Top 5 Money Transfer Locations in Chelsea:
Spectrum Communications, 18A Everett Ave., $10,692,300
Broadway Laundry, 899 Broadway, $8,408,676
Caribbean Liquors, 399 Broadway, $8,271,382
Latino Express, 7 Everett Ave., $8,254,447
Telepage Corp., 132 Pearl St., $6,865,152
Suffolk Downs COO Chip Tuttle describes the new 3D model of the $1 billion Caesars Resort at Suffolk Downs. The model will be on display in the Topsider Room at Suffolk Downs and East Boston resident can view the model on Tuesday, April 9 from 6-8 p.m. and again on Saturday, April 13 from 11 a.m. to 1 p.m.
Owners of Suffolk Downs unveiled its 3D model of the $1 billion Caesars Resort at Suffolk Downs last week to the media. On Monday, the East Boston Times sat down with Suffolk Downs’ COO Chip Tuttle to get a sneak peak at the model and updated renderings before it begins a tour through the community and City of Revere.
“The plan is to start everything at once; the Route 1A improvements, a complete renovation of the clubhouse and grandstands and the new construction of hotel, casino and parking structure as well as a third party hotel that we are currently in conversation with hoteliers with that right now,” said Tuttle. “In June 2012 we introduced the concepts of Caesars Resort at Suffolk Downs but since then there have been significant updates to those concepts especially in regards to landscape design.”
Tuttle said the idea to create a 3D model of the proposed resort was to bring the development to life from two-dimensional renderings to a model that people from Eastie and Revere can relate to.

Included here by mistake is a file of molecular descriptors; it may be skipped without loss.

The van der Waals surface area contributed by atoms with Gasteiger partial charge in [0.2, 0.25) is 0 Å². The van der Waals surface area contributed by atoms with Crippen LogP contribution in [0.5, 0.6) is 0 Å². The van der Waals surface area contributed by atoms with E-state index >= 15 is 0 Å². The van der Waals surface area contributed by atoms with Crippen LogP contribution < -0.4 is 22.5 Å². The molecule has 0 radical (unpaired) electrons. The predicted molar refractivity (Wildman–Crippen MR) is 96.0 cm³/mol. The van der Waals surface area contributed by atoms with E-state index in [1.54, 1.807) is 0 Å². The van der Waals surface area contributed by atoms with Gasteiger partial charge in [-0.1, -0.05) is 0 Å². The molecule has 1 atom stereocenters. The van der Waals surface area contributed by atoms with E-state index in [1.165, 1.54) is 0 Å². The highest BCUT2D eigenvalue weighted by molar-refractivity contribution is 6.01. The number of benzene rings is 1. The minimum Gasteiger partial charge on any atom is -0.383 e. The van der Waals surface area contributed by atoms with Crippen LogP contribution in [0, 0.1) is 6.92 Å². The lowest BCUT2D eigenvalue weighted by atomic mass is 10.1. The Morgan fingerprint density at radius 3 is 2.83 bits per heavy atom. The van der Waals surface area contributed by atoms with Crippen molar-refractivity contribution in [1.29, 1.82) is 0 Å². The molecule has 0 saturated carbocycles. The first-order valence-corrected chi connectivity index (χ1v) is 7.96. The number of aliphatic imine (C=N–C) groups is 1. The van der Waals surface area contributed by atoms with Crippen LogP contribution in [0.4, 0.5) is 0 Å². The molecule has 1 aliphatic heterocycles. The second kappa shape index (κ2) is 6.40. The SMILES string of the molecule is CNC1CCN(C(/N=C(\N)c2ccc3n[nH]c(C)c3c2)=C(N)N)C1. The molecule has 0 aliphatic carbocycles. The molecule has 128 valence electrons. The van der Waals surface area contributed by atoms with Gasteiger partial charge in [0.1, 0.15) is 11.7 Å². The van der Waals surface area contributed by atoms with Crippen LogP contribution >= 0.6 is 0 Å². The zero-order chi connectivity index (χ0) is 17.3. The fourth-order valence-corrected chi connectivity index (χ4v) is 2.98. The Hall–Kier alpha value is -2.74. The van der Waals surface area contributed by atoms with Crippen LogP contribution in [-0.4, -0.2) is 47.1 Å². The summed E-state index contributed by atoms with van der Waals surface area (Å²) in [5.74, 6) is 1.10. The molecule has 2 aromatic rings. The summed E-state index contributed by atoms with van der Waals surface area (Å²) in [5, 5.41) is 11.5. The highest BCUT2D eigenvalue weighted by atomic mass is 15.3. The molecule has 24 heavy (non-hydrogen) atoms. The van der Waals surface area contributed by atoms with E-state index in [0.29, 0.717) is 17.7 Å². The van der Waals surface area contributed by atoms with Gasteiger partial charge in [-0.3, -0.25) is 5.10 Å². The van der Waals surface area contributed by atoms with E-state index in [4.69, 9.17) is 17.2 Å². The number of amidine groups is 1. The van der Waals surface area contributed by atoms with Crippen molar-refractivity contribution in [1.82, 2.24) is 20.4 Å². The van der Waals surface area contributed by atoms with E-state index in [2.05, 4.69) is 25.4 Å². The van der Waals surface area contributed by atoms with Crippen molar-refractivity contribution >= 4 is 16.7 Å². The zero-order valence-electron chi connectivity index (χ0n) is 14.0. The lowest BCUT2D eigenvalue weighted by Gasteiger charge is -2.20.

“I think this gives people a better perspective of where the building sits and how we can transform this property from asphalt into something that is truly stunning and lot nicer than the landscape that currently exists,” said Tuttle.
For example, Tuttle pointed to the hotel and garage in relation to model views on top of Orient Heights hill.
“Now people can see clearly that when they view the development from East Boston the garage is pretty much hidden and you will have this view of a hotel and second hotel behind it,” said Tuttle. “When we talk of 160 acres of developable land it’s a bit daunting to explain where things are in relation to the neighborhoods that border the property. Part of this 3D model gives people the opportunity to ask questions. And by looking at the design this way will help people frame questions in relation to what they are looking at.”
With a birds eye view of the entire proposed resort, Tuttle said now people can see the vision Suffolk Downs is trying to create.
“Now one can see that from four different entrances you get this great sense of arrival at the resort,” said Tuttle. “From the MBTA station you will walk up to an active courtyard with a café and the second hotel in the background, from Route 1A you will obviously enter the resort looking at the main hotel, circular driveway and fountain. For those wishing to self-park there is the garage and entrances either through the glass catwalk into the casino or out through another active courtyard that has retail space and a small plaza.”
The model was designed by architect of record Elkus Manfredi of Boston and created by GPI Models of Somerville
The model will be displayed in the Topsider Room located on the third floor of the Clubhouse at Suffolk Downs. Updated renderings of the development will also be on display.
Eastie residents can view the model on Tuesday, April 9 from 6-8 p.m. and again on Saturday, April 13 from 11 a.m. to 1 p.m.
Residents are welcome to stop by at any time during each two-hour period.
Tuttle said the specific community day designations are a suggestion and residents of the communities of Eastie and Revere should feel free to come to any of the open houses.
Residents planning to attend are encouraged to RSVP online at www.friendsofsuffolkdowns.com/events or by calling 617-646-1363.
Following the open houses, the 3D will be taken on the road through Eastie and Revere so residents can view the model and updated renderings at various accessible locations within the neighborhoods.